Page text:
Cream of Potato Soup

Cut up potato(es) and a half a stick of butter and add it to a medium-sized sauce pan on a lowish temperature. Stir occasionally as you cut up onion(s), carrot(s) and celery stalks. Saute until the whole mixture is kind of mushy. If it gets too dry, add some olive oil—it adds a subtle taste that is very apealing, but not necessary. I was listening to Bruce Cockburn’s The Charity of Night (with Pacing the Cage!)—that clocks in at just over an hour, so that’s how long I would cock this. Now you can set this concoction aside and get out your big aluminum stock pot. At this point, take a moment to feel superior to those fools who think that Aluminum cookware is going to cause Alzheimer’s Disease.

Boil a bunch of water in your Aluminum stock pot. How much? I don’t know: more than a quart. Cut up potato(es) and boil them until they are cooked, but don’t let them get mushy; you already have enough mushy potatoes. When you get “there”, add all of your cocked vegetables and mix it all together. Now add a fair amount of salt and about half of the pepper that you will eventually want in the soup. And add a bay leaf. Let it cook on low for about the length of Janis Ian’s Between the Lines (it is okay to skip At Seventeen or to repeat Watercolors).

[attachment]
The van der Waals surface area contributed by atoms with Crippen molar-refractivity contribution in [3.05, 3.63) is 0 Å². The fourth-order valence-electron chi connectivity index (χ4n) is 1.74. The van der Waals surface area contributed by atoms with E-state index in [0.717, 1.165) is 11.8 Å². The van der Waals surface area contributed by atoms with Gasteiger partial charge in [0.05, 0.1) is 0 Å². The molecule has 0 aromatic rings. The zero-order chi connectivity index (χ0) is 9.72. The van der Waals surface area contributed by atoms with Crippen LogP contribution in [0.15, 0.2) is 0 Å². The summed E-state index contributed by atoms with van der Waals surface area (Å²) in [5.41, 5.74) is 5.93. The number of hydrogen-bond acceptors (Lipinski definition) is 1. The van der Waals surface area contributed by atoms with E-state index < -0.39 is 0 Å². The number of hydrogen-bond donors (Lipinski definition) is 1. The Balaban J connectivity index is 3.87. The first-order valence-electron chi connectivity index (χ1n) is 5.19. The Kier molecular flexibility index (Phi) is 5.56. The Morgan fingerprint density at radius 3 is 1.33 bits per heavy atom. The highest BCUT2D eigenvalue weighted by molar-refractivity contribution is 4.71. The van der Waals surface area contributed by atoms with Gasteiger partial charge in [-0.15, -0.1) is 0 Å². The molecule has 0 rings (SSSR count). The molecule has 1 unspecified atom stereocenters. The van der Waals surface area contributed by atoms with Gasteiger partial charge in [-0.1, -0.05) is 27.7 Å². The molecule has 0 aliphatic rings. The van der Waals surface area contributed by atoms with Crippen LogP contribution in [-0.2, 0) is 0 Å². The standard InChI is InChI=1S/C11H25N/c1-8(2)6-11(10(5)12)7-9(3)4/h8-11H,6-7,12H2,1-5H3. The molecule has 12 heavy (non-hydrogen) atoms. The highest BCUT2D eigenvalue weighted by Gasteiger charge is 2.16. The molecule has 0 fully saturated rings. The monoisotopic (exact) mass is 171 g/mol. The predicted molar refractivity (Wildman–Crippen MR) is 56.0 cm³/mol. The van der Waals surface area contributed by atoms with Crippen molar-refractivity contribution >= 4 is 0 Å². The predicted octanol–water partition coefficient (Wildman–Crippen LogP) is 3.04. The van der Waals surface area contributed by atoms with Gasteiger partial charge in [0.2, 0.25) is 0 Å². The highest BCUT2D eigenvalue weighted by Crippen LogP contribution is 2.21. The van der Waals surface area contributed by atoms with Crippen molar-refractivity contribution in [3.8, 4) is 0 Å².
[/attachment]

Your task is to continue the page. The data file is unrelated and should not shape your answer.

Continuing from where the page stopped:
During this time, go through your cupboards and refridgerator looking for things that might make this soup more delightful. Pasta is a must. If you use something like angel hair pasta (as I did), make sure you break it into small pieces; this is not some weird Vietnamese soup. Elbow macaroni works well, but requires more cooking. The truth is that everyone has old pasta lying around for years; this is the way to get rid of it. Remove the bay leaf.

The other thing you need to look for is stuff to turn what should be, at this point, a perfectly fine soup into an exquisite cream soup. I had left over sour cream, some box milk, and (because I am who I am) a cup of heavy cream. Cream cheese would work well too. Add whatever cream you can until you feel the need to consult a cardiologist.

Finally, add the rest of your pepper. Enjoy it, but don’t eat it all now because it will be even better tomorrow.

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About Frank Moraes

Frank Moraes is a freelance writer and editor online and in print. He is educated as a scientist with a PhD in Atmospheric Physics. He has worked in climate science, remote sensing, throughout the computer industry, and as a college physics instructor. Find out more at About Frank Moraes.

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